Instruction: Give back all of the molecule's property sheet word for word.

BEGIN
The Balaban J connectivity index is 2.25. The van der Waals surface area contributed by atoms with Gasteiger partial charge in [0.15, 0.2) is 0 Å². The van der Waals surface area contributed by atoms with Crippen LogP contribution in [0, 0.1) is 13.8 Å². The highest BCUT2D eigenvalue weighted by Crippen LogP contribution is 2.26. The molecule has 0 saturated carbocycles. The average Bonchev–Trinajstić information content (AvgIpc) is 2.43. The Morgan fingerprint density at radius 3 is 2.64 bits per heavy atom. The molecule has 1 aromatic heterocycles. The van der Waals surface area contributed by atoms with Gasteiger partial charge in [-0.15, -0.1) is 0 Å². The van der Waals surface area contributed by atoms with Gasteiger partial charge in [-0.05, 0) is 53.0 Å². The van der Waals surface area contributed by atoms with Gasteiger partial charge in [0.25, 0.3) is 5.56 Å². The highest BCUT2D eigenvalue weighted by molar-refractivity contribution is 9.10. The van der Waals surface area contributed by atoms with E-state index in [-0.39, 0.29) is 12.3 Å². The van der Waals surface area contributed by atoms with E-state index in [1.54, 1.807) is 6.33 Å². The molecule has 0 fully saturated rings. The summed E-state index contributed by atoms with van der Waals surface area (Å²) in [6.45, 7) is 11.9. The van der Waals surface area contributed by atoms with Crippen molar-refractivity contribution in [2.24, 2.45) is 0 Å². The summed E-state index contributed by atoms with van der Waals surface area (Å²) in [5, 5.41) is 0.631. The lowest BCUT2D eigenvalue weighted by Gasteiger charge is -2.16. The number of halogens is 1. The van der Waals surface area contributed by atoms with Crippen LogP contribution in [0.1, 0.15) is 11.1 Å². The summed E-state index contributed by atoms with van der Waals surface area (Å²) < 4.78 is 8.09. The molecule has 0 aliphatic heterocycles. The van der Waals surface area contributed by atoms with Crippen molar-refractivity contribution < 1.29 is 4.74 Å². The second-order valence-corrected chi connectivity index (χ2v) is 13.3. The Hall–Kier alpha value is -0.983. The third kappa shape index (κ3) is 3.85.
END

The Balaban J connectivity index is 2.25. The van der Waals surface area contributed by atoms with Gasteiger partial charge in [0.15, 0.2) is 0 Å². The van der Waals surface area contributed by atoms with Crippen LogP contribution in [0, 0.1) is 13.8 Å². The highest BCUT2D eigenvalue weighted by Crippen LogP contribution is 2.26. The molecule has 0 saturated carbocycles. The average Bonchev–Trinajstić information content (AvgIpc) is 2.43. The Morgan fingerprint density at radius 3 is 2.64 bits per heavy atom. The molecule has 1 aromatic heterocycles. The van der Waals surface area contributed by atoms with Gasteiger partial charge in [-0.15, -0.1) is 0 Å². The van der Waals surface area contributed by atoms with Gasteiger partial charge in [-0.05, 0) is 53.0 Å². The van der Waals surface area contributed by atoms with Gasteiger partial charge in [0.25, 0.3) is 5.56 Å². The highest BCUT2D eigenvalue weighted by molar-refractivity contribution is 9.10. The van der Waals surface area contributed by atoms with E-state index in [-0.39, 0.29) is 12.3 Å². The van der Waals surface area contributed by atoms with E-state index in [1.54, 1.807) is 6.33 Å². The molecule has 0 fully saturated rings. The summed E-state index contributed by atoms with van der Waals surface area (Å²) in [6.45, 7) is 11.9. The van der Waals surface area contributed by atoms with Crippen molar-refractivity contribution in [2.24, 2.45) is 0 Å². The summed E-state index contributed by atoms with van der Waals surface area (Å²) in [5, 5.41) is 0.631. The lowest BCUT2D eigenvalue weighted by Gasteiger charge is -2.16. The number of halogens is 1. The van der Waals surface area contributed by atoms with Crippen LogP contribution in [0.1, 0.15) is 11.1 Å². The summed E-state index contributed by atoms with van der Waals surface area (Å²) < 4.78 is 8.09. The molecule has 0 aliphatic heterocycles. The van der Waals surface area contributed by atoms with Crippen molar-refractivity contribution < 1.29 is 4.74 Å². The second-order valence-corrected chi connectivity index (χ2v) is 13.3. The Hall–Kier alpha value is -0.983. The third kappa shape index (κ3) is 3.85.